Chinese Mandarin is a beautiful language which is very unique in its structure, as one of the only languages which doesn’t have its own time-related verb tenses. For example, if you eat an apple every day, then yesterday you ate an apple. The form of the verb in English is changed from ‘To eat’ (infinitive) to ‘You eat’ (present) to ‘You ate’ (past). But when using Chinese verb conjugation, this will remain the same, ‘Chī’ (to eat), whether you are communicating the past, present or future.
The structure of the verb in Mandarin Chinese will not change in any way. Instead, a time adverb or aspect particle are used to express more detail about when something is happening. While this may seem complicated, because there are some sentence structuring rules to follow, it is much simpler than may be expected. Let take a look at how to express different periods of time in Chinese.
While learning Chinese, you may have noticed that the language doesn’t conjugate its verbs or reference time within its organic verb structure. Unlike European language, sentences in Chinese mandarin uses adverbs and particles to communicate the specifics of meaning within the sentence. This is done in a few ways which are easy enough to implement straight away.
If you would like to speak about the past, there are a few common words to know. They are :
Note that this particle is not a substitute for the past tense, It is a marker to communicate that an action has been completed. It can be used in the past, Present or for the immediate future.
This is often used to talk about unspecific periods in time.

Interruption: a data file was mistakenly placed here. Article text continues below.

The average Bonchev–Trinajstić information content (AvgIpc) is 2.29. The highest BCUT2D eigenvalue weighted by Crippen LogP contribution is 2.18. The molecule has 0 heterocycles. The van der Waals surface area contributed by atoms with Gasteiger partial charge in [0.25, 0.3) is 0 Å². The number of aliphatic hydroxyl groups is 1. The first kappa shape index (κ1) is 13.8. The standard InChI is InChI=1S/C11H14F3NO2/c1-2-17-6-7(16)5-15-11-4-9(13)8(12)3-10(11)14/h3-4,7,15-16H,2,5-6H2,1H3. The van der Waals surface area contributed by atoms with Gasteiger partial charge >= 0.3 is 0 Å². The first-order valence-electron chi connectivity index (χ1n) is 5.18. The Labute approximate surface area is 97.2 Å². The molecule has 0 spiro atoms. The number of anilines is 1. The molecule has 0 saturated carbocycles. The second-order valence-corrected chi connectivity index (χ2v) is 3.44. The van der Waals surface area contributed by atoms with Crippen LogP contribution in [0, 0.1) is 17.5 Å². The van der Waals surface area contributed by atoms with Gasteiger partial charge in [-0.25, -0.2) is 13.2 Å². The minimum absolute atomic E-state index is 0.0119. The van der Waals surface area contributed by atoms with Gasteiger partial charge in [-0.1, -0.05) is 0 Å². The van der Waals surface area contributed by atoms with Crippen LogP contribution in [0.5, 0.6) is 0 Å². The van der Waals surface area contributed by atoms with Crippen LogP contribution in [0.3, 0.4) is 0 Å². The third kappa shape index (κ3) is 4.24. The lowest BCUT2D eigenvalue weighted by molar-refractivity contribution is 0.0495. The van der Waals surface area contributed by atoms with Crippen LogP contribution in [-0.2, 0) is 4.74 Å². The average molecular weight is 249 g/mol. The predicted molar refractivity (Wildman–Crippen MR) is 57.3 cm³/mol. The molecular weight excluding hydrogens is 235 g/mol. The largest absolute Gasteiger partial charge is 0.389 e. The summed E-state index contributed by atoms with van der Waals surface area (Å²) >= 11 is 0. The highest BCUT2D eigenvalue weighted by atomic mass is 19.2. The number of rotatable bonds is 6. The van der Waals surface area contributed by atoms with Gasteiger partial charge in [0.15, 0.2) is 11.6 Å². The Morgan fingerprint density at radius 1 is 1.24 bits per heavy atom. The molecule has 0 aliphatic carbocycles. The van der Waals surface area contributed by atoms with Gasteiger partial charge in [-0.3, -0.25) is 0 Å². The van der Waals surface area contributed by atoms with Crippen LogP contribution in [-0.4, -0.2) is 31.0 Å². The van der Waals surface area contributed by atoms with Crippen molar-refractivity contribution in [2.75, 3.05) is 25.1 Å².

Note that while ‘guò’ can be used with ‘le’ it does completely change the meaning of the sentence when referring to the past.
When planning to travel to China or to learn the Chinese language, it is always the goal of language students to find the best ways to express themselves. Learning about how to best do that in Mandarin involves a lot of study and an understanding of how the sentence structure, grammar and tonal complexities of mandarin work. A key point is to realise that when you are learning a language like Chinese, that it is not like your native English language or other European languages like Italian or Spanish. Chinese is unique and requires a flexible and open-minded approach to learning.
Another way for you to express the past is by using commonly used time phrase or adverbs, such as
These time phrases specify the time in Mandarin, by being placed before the verb,
Now we have learned some Chinese vocabulary for how to express the past in conversation. Let’s take a look at the present tense in the Mandarin language.
Its easy to communicate the present in a few ways. Photo Source: Unsplash
A great thing about learning Chinese is the difference between Chinese and European languages. For the English speaker, we have to conjugate everything, but once the time frame is understood in Mandarin, there is no need to continue to reference it. This means that even though some parts of Chinese maybe intensive and challenging. To learn Mandarin Chinese is not as challenging as a foreigner might initially believe. Verb construction is a breeze thanks to the lack of tenses within the language as well as other structures within the language that makes mastering Chinese a joyful exercise.
The huge advantage is that once you have memorized the sentence construction, time phrases, adverbs, nouns and particles to memory you will be able to include the extra dimension of proficiency to your ever growing communication as you are learning how to speak the language fluently.